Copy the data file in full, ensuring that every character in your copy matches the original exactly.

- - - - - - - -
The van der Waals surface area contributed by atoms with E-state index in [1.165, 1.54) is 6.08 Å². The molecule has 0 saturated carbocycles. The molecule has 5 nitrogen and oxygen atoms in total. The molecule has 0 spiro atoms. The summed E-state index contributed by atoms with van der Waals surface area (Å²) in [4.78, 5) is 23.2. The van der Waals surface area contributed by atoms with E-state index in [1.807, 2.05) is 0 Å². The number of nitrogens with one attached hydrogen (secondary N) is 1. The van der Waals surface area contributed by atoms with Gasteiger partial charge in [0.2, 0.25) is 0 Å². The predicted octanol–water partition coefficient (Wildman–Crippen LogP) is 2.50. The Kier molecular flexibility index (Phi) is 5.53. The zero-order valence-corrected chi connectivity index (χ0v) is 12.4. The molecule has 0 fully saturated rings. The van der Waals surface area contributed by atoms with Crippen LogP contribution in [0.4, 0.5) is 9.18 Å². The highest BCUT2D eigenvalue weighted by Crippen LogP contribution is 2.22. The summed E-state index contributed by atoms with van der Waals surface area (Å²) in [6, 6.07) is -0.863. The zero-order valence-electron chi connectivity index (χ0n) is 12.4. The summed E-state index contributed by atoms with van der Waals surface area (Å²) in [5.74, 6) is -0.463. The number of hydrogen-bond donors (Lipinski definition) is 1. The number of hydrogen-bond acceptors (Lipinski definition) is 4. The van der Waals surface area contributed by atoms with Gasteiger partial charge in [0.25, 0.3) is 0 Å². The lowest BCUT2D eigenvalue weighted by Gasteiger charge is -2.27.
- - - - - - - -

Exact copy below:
The van der Waals surface area contributed by atoms with E-state index in [1.165, 1.54) is 6.08 Å². The molecule has 0 saturated carbocycles. The molecule has 5 nitrogen and oxygen atoms in total. The molecule has 0 spiro atoms. The summed E-state index contributed by atoms with van der Waals surface area (Å²) in [4.78, 5) is 23.2. The van der Waals surface area contributed by atoms with E-state index in [1.807, 2.05) is 0 Å². The number of nitrogens with one attached hydrogen (secondary N) is 1. The van der Waals surface area contributed by atoms with Gasteiger partial charge in [0.2, 0.25) is 0 Å². The predicted octanol–water partition coefficient (Wildman–Crippen LogP) is 2.50. The Kier molecular flexibility index (Phi) is 5.53. The zero-order valence-corrected chi connectivity index (χ0v) is 12.4. The molecule has 0 fully saturated rings. The van der Waals surface area contributed by atoms with Crippen LogP contribution in [0.4, 0.5) is 9.18 Å². The highest BCUT2D eigenvalue weighted by Crippen LogP contribution is 2.22. The summed E-state index contributed by atoms with van der Waals surface area (Å²) in [6, 6.07) is -0.863. The zero-order valence-electron chi connectivity index (χ0n) is 12.4. The summed E-state index contributed by atoms with van der Waals surface area (Å²) in [5.74, 6) is -0.463. The number of hydrogen-bond donors (Lipinski definition) is 1. The number of hydrogen-bond acceptors (Lipinski definition) is 4. The van der Waals surface area contributed by atoms with Gasteiger partial charge in [0.25, 0.3) is 0 Å². The lowest BCUT2D eigenvalue weighted by Gasteiger charge is -2.27.